After the shootings at the Aurora movie theater, the Milwaukee Sikh temple, and now Family Research Council in Washington, D.C., I’m hearing renewed talk about banning guns. It’s something of a ritual, and the well-known rubrics describe the basic order of events: man commits atrocity, nation stands aghast, nation looks for answers, nation comes up short, people advise the prohibition of firearms.
But Americans don’t have a corner on violence, and it’s instructive to see how such violence is handled elsewhere in the world. In Nigeria, for instance, after a string of attacks on churches, governments are moving to regulate not weapons, but words. Note this report from AllAfrica.com:
In its effort to ensure peace and mutual co-existence, the Bauchi State Government . . . said it had set in motion machineries which would help regulate preachings among Muslims and Christians clerics.
The state Commissioner for Religious Affairs and Community Relations, Hon. Salisu Ahmed Barau . . . said regulating preachings among clerics was necessary as it aimed at promoting peace and mutual co-existence among people of the state.
Likewise, at the national level talk has similarly turned to licensing not firearms, but preachers, according to the Nigerian newspaper Vanguard.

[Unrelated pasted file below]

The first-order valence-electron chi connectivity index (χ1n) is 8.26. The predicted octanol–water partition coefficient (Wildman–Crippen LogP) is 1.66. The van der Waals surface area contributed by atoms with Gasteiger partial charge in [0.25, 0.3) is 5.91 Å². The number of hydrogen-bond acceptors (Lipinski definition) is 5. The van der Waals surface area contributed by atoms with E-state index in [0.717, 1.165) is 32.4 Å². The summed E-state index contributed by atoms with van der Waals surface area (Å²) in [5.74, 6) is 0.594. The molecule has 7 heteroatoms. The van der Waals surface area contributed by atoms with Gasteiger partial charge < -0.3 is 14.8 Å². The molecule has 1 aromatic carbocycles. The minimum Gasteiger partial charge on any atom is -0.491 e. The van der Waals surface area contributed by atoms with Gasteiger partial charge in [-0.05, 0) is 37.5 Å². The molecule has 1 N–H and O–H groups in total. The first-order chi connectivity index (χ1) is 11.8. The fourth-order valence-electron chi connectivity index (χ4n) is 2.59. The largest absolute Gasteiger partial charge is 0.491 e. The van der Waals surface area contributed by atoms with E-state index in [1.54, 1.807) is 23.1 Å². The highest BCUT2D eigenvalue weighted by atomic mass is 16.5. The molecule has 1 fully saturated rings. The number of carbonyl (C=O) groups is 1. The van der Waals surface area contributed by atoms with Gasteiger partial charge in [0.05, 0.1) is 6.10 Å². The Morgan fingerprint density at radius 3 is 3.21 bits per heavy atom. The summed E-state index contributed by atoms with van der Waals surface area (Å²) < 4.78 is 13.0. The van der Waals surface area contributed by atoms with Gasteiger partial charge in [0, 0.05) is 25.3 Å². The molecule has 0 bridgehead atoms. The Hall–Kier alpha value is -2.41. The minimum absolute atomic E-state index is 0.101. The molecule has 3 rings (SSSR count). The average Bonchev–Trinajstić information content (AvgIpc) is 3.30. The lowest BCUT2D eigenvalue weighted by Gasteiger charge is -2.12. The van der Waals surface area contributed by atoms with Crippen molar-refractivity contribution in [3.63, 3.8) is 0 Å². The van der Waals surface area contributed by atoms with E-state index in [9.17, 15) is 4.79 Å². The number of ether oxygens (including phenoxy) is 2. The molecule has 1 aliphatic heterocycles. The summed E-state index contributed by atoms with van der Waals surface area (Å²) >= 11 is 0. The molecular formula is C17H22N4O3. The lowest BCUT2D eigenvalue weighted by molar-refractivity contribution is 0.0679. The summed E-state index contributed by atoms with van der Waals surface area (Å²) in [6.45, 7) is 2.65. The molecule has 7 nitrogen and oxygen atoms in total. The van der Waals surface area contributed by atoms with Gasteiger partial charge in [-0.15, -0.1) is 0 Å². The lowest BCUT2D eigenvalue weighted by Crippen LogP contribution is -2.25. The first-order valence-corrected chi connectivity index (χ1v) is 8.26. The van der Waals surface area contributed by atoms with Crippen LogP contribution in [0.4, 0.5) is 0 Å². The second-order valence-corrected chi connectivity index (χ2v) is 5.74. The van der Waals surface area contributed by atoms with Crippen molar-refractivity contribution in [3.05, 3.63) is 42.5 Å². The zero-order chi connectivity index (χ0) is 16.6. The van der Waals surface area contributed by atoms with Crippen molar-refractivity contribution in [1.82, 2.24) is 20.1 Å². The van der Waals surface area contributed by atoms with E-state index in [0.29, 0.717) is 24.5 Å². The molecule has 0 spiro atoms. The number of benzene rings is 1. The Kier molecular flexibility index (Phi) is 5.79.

Breathe easy. For a country whose legal heritage includes the First Amendment, America is unlikely to take such a course of action. Amen, amen. But could the Nigerians have a slightly better grasp of the problem than we do?
In a roundabout way, Nigeria’s proposed policies at least address the idea of motivation. Murder does not come from something external to a person. Its composition is internal, the product of passion, hatred, contempt, envy, and/or other lesser impulses. While wrongheaded, the Nigerian policies are an attempt to curb those impulses. The desire is to prevent demagogues with a penchant for stoking animosity in the hearts of their hearers from doing so.
On the other hand, gun prohibitionists ignore the main issue entirely and recommend the removal of the means to murder. As far as policies go, the idea leaves a lot to be desired for reasons long articulated by its opponents. There’s no reason to rehearse those here, but shouldn’t we at least acknowledge its basic futility? As long as hell has its way in human hearts, legislation will avail little if anything.
“[O]ut of the heart come evil thoughts, murder, adultery, fornication, theft, false witness, slander,” says Jesus. The source of the problem is not the tool. It’s the heart of its user.
The only solution to man’s evil is interior transformation. In several passages in Ezekiel God talks about transforming hearts: “Then I will give them one heart, and I will put a new spirit within them.” He says, “I will take the heart of stone out of your flesh and give you a heart of flesh.” And: “I will put My Spirit within you and cause you to walk in My statutes, and you will keep My judgments and do them.”
Policymakers are looking for something more concrete and measurable than a transformation of the heart by the Holy Spirit. And that’s fine. Nobody ever said policies had to be effective — just make us feel like were doing something. But those of us who know better should refrain from kidding ourselves.
The only solution to violence is the grace of God working to soften human hearts.